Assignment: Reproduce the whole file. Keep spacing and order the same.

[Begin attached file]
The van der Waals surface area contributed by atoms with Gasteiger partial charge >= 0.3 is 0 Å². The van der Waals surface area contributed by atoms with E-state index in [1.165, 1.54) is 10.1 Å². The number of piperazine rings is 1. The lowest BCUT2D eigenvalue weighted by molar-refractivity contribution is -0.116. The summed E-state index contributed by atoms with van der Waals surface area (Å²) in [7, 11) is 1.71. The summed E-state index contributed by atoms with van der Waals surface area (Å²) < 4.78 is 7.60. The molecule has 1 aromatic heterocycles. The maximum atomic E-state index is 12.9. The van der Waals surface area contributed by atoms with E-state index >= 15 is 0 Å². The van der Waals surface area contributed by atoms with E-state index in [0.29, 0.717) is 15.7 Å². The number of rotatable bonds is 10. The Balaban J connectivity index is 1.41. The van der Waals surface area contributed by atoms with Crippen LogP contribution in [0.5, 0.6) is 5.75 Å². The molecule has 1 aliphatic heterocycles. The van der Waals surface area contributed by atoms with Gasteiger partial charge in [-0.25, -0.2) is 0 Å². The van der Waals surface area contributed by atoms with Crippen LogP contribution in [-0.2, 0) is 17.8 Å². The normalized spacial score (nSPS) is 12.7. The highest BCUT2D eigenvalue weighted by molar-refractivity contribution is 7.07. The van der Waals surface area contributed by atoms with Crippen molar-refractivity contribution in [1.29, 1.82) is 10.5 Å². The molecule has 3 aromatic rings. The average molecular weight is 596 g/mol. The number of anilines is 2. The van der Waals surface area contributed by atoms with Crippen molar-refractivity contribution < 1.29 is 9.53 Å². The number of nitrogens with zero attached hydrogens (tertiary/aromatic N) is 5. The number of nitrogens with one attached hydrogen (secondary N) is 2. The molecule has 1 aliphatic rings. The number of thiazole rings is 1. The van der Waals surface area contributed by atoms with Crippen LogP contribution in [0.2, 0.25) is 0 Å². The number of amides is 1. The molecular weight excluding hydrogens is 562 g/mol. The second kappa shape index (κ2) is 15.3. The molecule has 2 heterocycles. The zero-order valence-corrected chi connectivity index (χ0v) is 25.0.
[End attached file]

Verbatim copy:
The van der Waals surface area contributed by atoms with Gasteiger partial charge >= 0.3 is 0 Å². The van der Waals surface area contributed by atoms with E-state index in [1.165, 1.54) is 10.1 Å². The number of piperazine rings is 1. The lowest BCUT2D eigenvalue weighted by molar-refractivity contribution is -0.116. The summed E-state index contributed by atoms with van der Waals surface area (Å²) in [7, 11) is 1.71. The summed E-state index contributed by atoms with van der Waals surface area (Å²) < 4.78 is 7.60. The molecule has 1 aromatic heterocycles. The maximum atomic E-state index is 12.9. The van der Waals surface area contributed by atoms with E-state index >= 15 is 0 Å². The van der Waals surface area contributed by atoms with E-state index in [0.29, 0.717) is 15.7 Å². The number of rotatable bonds is 10. The Balaban J connectivity index is 1.41. The van der Waals surface area contributed by atoms with Crippen LogP contribution in [0.5, 0.6) is 5.75 Å². The molecule has 1 aliphatic heterocycles. The van der Waals surface area contributed by atoms with Gasteiger partial charge in [-0.25, -0.2) is 0 Å². The van der Waals surface area contributed by atoms with Crippen LogP contribution in [-0.2, 0) is 17.8 Å². The normalized spacial score (nSPS) is 12.7. The highest BCUT2D eigenvalue weighted by molar-refractivity contribution is 7.07. The van der Waals surface area contributed by atoms with Crippen molar-refractivity contribution in [1.29, 1.82) is 10.5 Å². The molecule has 3 aromatic rings. The average molecular weight is 596 g/mol. The number of anilines is 2. The van der Waals surface area contributed by atoms with Crippen molar-refractivity contribution < 1.29 is 9.53 Å². The number of nitrogens with zero attached hydrogens (tertiary/aromatic N) is 5. The number of nitrogens with one attached hydrogen (secondary N) is 2. The molecule has 1 aliphatic rings. The number of thiazole rings is 1. The van der Waals surface area contributed by atoms with Crippen LogP contribution in [0.2, 0.25) is 0 Å². The number of amides is 1. The molecular weight excluding hydrogens is 562 g/mol. The second kappa shape index (κ2) is 15.3. The molecule has 2 heterocycles. The zero-order valence-corrected chi connectivity index (χ0v) is 25.0.